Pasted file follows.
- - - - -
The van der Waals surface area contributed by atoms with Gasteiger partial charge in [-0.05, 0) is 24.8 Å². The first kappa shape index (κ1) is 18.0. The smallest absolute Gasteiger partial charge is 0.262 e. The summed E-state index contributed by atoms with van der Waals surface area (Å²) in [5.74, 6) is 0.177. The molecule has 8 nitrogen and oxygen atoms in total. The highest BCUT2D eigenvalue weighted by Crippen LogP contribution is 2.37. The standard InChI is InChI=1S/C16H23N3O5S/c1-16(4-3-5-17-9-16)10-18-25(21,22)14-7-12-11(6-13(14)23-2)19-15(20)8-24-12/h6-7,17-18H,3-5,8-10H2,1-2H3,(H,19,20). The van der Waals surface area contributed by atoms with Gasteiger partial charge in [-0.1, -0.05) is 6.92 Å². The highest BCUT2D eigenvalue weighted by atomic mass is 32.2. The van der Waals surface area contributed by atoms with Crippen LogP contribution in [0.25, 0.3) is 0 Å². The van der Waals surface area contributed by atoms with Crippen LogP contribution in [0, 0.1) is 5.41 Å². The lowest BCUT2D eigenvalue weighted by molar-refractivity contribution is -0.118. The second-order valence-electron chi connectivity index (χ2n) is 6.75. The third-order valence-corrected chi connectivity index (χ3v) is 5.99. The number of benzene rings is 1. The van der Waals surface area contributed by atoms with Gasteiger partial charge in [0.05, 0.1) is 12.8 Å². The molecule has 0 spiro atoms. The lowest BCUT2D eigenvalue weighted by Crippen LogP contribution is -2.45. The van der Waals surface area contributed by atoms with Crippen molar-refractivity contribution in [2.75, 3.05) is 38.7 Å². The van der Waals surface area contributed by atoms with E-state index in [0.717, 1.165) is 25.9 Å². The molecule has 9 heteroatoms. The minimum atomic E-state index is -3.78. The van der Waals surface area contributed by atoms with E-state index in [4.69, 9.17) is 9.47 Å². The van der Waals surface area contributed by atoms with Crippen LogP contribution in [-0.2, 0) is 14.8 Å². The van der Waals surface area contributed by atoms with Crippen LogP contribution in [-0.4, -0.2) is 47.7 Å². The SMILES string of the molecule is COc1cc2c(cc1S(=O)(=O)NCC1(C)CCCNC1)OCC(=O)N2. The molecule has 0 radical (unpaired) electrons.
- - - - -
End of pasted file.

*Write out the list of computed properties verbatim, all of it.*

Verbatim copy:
The van der Waals surface area contributed by atoms with Gasteiger partial charge in [-0.05, 0) is 24.8 Å². The first kappa shape index (κ1) is 18.0. The smallest absolute Gasteiger partial charge is 0.262 e. The summed E-state index contributed by atoms with van der Waals surface area (Å²) in [5.74, 6) is 0.177. The molecule has 8 nitrogen and oxygen atoms in total. The highest BCUT2D eigenvalue weighted by Crippen LogP contribution is 2.37. The standard InChI is InChI=1S/C16H23N3O5S/c1-16(4-3-5-17-9-16)10-18-25(21,22)14-7-12-11(6-13(14)23-2)19-15(20)8-24-12/h6-7,17-18H,3-5,8-10H2,1-2H3,(H,19,20). The van der Waals surface area contributed by atoms with Gasteiger partial charge in [-0.1, -0.05) is 6.92 Å². The highest BCUT2D eigenvalue weighted by atomic mass is 32.2. The van der Waals surface area contributed by atoms with Crippen LogP contribution in [0.25, 0.3) is 0 Å². The van der Waals surface area contributed by atoms with Crippen LogP contribution in [0, 0.1) is 5.41 Å². The lowest BCUT2D eigenvalue weighted by molar-refractivity contribution is -0.118. The second-order valence-electron chi connectivity index (χ2n) is 6.75. The third-order valence-corrected chi connectivity index (χ3v) is 5.99. The number of benzene rings is 1. The van der Waals surface area contributed by atoms with Gasteiger partial charge in [0.05, 0.1) is 12.8 Å². The molecule has 0 spiro atoms. The lowest BCUT2D eigenvalue weighted by Crippen LogP contribution is -2.45. The van der Waals surface area contributed by atoms with Crippen molar-refractivity contribution in [2.75, 3.05) is 38.7 Å². The van der Waals surface area contributed by atoms with E-state index in [0.717, 1.165) is 25.9 Å². The molecule has 9 heteroatoms. The minimum atomic E-state index is -3.78. The van der Waals surface area contributed by atoms with E-state index in [4.69, 9.17) is 9.47 Å². The van der Waals surface area contributed by atoms with Crippen LogP contribution in [-0.2, 0) is 14.8 Å². The van der Waals surface area contributed by atoms with Crippen LogP contribution in [-0.4, -0.2) is 47.7 Å². The SMILES string of the molecule is COc1cc2c(cc1S(=O)(=O)NCC1(C)CCCNC1)OCC(=O)N2. The molecule has 0 radical (unpaired) electrons.